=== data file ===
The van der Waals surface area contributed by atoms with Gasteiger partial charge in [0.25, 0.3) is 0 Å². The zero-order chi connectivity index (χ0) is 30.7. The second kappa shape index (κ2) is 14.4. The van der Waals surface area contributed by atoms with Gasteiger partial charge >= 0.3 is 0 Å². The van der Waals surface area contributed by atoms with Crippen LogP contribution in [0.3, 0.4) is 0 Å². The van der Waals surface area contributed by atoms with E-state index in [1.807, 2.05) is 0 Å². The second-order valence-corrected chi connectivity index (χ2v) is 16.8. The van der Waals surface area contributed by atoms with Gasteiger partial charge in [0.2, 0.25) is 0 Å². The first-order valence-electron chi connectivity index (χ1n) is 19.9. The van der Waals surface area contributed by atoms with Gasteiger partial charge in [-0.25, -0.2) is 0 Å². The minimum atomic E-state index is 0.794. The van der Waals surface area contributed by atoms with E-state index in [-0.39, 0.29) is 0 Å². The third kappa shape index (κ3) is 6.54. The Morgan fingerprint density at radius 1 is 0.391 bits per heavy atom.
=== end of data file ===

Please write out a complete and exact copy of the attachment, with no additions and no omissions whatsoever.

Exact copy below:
The van der Waals surface area contributed by atoms with Gasteiger partial charge in [0.25, 0.3) is 0 Å². The zero-order chi connectivity index (χ0) is 30.7. The second kappa shape index (κ2) is 14.4. The van der Waals surface area contributed by atoms with Gasteiger partial charge >= 0.3 is 0 Å². The van der Waals surface area contributed by atoms with Crippen LogP contribution in [0.3, 0.4) is 0 Å². The van der Waals surface area contributed by atoms with E-state index in [1.807, 2.05) is 0 Å². The second-order valence-corrected chi connectivity index (χ2v) is 16.8. The van der Waals surface area contributed by atoms with Gasteiger partial charge in [0.2, 0.25) is 0 Å². The first-order valence-electron chi connectivity index (χ1n) is 19.9. The van der Waals surface area contributed by atoms with Gasteiger partial charge in [-0.25, -0.2) is 0 Å². The minimum atomic E-state index is 0.794. The van der Waals surface area contributed by atoms with E-state index in [-0.39, 0.29) is 0 Å². The third kappa shape index (κ3) is 6.54. The Morgan fingerprint density at radius 1 is 0.391 bits per heavy atom.